Mike Nelson

Jay Walker said...

In my view, adaptation strategies fit into the climate change initiatives idea.


venter said...

Regardless of the debate over carbon dioxide, it is time to start weening ourselves off our dependence on fossil fuels and exploring alternate cleaner sources of energy. Our highways are clogged and our air and water polluted. I am however against these carbon tax schemes, lets instead reward people and industries that reduce energy usage and pollution.

Jay Walker said...

One way or another, we've got to aim at sustainability.

To those who don't think global warming is either a) real or; b) man-made; I say let`s proceed as if both were true JUST IN CASE the 90% of scientists who say that is so, are right.


Joe said...

i would definitely say that this site should be renamed as i don't see many capitalist here. Mostly big government socialists. There is no evidence that a sustainable economy relies on asking an intermediary to do what you have no guts to do yourself, which is steal from those who have created wealth and give it to those who have not created it in sufficient quantities as to afford what those above them have. Please site me the real world evidence. I mean in America that is what we are talking about right? The actual statistical data does not show vast poverty in this country. Most "poor" people today have luxuries that the rich in the not to distant past could not even have. So what the heck are you talking about? I would really like to see the do gooders tax returns and examine how much they give to these so called poor people. How are we going to lift people from poverty if we say it's ok to be less productive, watch all the tv you want, concentrate as little on educating yourself and working hard because we'll give you a standard of living that takes for mast a lifetime to build. My parents, and most of the people i grew up with were legal immigrants who worked there butt off (as they should) all of my childhood for the meager standard of living we had. We had every thing we needed and very little we wanted. Now as they get older they have started to build a good nest egg and work less and have a much higher standard of living. They drilled into us, and again this goes for most of the kids i grew up with, hard work and roll with the punches. They were tough on us, and they did a pretty good job. I only can hope that i can be as grateful to them for hard work they put in to give us a step up in life. Those who work hard and spend judiciously will end up just fine, just don't expect it to come after one shift at Best Buy.There are too many 20 somethings roaming around believing that they are entitled to the lifestyle it took others a lifetime to achieve.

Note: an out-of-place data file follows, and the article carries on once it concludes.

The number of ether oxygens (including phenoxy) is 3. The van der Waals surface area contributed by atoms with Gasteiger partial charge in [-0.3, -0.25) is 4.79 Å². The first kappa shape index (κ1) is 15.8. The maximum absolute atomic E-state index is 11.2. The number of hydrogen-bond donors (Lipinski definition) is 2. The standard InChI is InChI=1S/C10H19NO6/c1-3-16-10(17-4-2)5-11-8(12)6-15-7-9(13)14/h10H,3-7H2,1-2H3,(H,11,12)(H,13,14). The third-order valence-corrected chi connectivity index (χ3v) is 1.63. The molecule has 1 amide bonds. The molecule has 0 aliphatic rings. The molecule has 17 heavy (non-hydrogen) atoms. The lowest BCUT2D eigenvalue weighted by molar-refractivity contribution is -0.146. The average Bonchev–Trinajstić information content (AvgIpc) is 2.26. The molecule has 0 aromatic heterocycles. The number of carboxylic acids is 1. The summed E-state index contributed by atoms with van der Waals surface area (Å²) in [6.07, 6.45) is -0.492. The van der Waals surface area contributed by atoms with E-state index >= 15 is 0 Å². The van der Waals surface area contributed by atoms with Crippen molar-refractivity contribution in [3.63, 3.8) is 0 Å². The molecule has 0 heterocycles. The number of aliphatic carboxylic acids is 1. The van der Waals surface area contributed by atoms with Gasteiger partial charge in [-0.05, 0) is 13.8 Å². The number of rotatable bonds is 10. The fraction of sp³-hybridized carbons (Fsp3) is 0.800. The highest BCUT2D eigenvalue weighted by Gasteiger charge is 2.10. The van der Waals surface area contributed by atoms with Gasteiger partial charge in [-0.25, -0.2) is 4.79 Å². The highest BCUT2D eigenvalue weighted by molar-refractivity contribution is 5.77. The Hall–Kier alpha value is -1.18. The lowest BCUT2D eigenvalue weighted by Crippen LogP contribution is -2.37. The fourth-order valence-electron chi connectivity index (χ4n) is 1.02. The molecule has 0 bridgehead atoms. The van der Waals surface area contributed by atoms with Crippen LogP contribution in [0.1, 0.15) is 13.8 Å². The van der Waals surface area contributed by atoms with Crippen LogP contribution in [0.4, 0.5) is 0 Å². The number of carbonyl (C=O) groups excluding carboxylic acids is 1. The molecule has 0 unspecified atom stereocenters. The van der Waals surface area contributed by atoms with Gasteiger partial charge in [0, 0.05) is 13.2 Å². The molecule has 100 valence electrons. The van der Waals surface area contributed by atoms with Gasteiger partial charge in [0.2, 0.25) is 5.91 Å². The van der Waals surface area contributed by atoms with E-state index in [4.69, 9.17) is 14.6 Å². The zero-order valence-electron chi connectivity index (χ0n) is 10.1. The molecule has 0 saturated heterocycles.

Jay Walker said...

Well Joe, I guess its my blog, so I like the name. The "confused" part comes from the fact that unfettered capitalism is a disaster too - witness the 20th century robber barons with little regard for worker safety - pour the toxins into the river, etc.

Yup, I think government is needed. One only needs to look at the unfettered blow-up of the capital markets today to see what happens when pendulum swings too far to free markets and "regulation-lite".

Balance is needed.


Loan Modification guru said...

its a normal scene..... the approval ratings of public officials always go down when one of their promises are not met by the poeple who voted for them..but they dont know how difficult for these public officials do these tasks...need a lot of patience and hardwork